Le Nez Du Vin

Le Nez du Vin Review: The Ultimate Lowdown

We’ve been using Jean Lenoir’s wine aroma phial kit for nearly 16 years in our wine tasting events and would like to christen our blog with a super useful Le Nez du Vin review. The below gives you the insider information on the product, namely:

What it’s all about
Smaller versions of the kit
Why we love it
How it’s made
How you use it
How to look after it
How long it lasts
Where to buy it

Le Nez du Vin: What it’s all about

Le Nez du Vin (or the nose of wine) is a dictionary set of wine related aroma phials created by a Burgundian called Jean Lenoir in the early 1980’s. Jean recognised that people can often struggle to quickly recall scents used in wine-speak (e.g. tasting notes given on the back of wine bottles), or indeed be familiar with some aromas listed in these tasting notes in the first place (this Chardonnay smells of acacia and hawthorn etc). The kit was designed as a sensory reference tool to help describe these aromas, and the main version (known as the Masterkit) is made up of 54 small scent phials which are divided into the following categories:

Fruity aromas
  • Citrus (lemon, grapefruit etc)
  • Tropical (banana, pineapple etc)
  • Fruits with pips (apple, quince etc)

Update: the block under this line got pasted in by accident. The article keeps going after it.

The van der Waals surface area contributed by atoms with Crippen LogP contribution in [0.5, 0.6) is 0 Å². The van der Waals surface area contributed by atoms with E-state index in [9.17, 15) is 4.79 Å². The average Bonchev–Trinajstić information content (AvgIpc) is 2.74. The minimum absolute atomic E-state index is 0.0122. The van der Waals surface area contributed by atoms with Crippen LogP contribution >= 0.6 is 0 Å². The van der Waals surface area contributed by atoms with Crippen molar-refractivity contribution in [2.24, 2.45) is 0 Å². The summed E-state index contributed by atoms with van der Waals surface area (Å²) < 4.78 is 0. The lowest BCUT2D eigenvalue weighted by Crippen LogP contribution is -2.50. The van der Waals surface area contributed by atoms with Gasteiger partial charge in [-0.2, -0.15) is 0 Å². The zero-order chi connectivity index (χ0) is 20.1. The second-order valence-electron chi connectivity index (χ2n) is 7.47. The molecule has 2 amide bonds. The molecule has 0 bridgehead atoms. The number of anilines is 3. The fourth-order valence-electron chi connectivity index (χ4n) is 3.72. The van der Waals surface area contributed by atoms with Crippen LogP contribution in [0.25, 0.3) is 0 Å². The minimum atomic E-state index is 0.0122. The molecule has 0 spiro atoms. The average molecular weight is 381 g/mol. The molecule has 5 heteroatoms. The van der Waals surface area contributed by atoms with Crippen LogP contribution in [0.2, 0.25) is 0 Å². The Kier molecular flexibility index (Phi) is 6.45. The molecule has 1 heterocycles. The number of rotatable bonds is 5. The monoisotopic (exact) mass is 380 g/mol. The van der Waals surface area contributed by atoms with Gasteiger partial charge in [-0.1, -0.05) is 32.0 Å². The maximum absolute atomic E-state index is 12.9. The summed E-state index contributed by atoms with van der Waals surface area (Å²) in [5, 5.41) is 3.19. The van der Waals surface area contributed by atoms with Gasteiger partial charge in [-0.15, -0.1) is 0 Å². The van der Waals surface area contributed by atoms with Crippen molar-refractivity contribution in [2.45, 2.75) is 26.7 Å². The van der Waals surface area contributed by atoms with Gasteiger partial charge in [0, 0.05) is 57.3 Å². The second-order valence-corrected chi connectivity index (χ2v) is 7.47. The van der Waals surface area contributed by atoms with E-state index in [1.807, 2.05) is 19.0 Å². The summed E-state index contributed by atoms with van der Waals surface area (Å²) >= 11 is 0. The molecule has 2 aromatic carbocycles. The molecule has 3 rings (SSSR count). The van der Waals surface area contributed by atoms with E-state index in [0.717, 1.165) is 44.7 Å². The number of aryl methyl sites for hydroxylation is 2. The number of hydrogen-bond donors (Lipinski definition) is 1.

• Red fruits (strawberry, raspberry etc)
  • Stone fruits (peach, apricot etc)
  • Dried fruits (prune etc)
  • Floral (rose, hawthorn, acacia etc)
Vegetal aromas
  • Vegetable (green pepper, mushroom etc)
  • Woody (cedar, pine etc)
  • Leafy (blackcurrant bud etc)
  • Spicy (cinnamon, clove etc)
Animal aromas
  • (leather, butter etc)
Toasty aromas
  • (toast, roasted hazelnut etc)

The kit also contains some other helpful materials:

  • A book which provides a wealth of information, including linking each aroma to wine varieties and styles, detailed information on each scent, and a further linking of the scents into what’s known as primary aromas (scents coming from the grapes themselves), secondary aromas (scents coming from the wine’s vinification) and tertiary aromas (scents coming from the wine’s maturation).
  • Small flash cards on each scent which give you an abbreviated background to that aroma, and countries, regions and grape varieties it is most associated with.

Smaller versions of the kit
There are a number of off-shoot mini versions which contain a selection of scents from the Masterkit – a 12 scent Red Wine Kit, a 12 scent White Wine Kit, a 24 scent Duo Kit (the red and white wine kit combined), and then a super tiny kit called (drum roll please) The Nose Knows Kit (containing just 6 scents).
Why we love it
We love this kit because it puts our language as wine communicators into context. When we say a wine has a quince-like aroma to us we completely recognise the person or people we say this to may not immediately be able to recall or perhaps be familiar with that particular scent (and the same regularly happens to us – no one can immediately recall the scent of all fruits, flowers etc). The kit shows you many well known wine related scents in a heartbeat.
The kit also encourages lots of conversation and discourse, as different people have different sensitivities to different scents. We don’t think this has much to do with nosing ability, it’s more to do with the scents people are exposed to (or are interested in, or enjoy) over the course of their lives.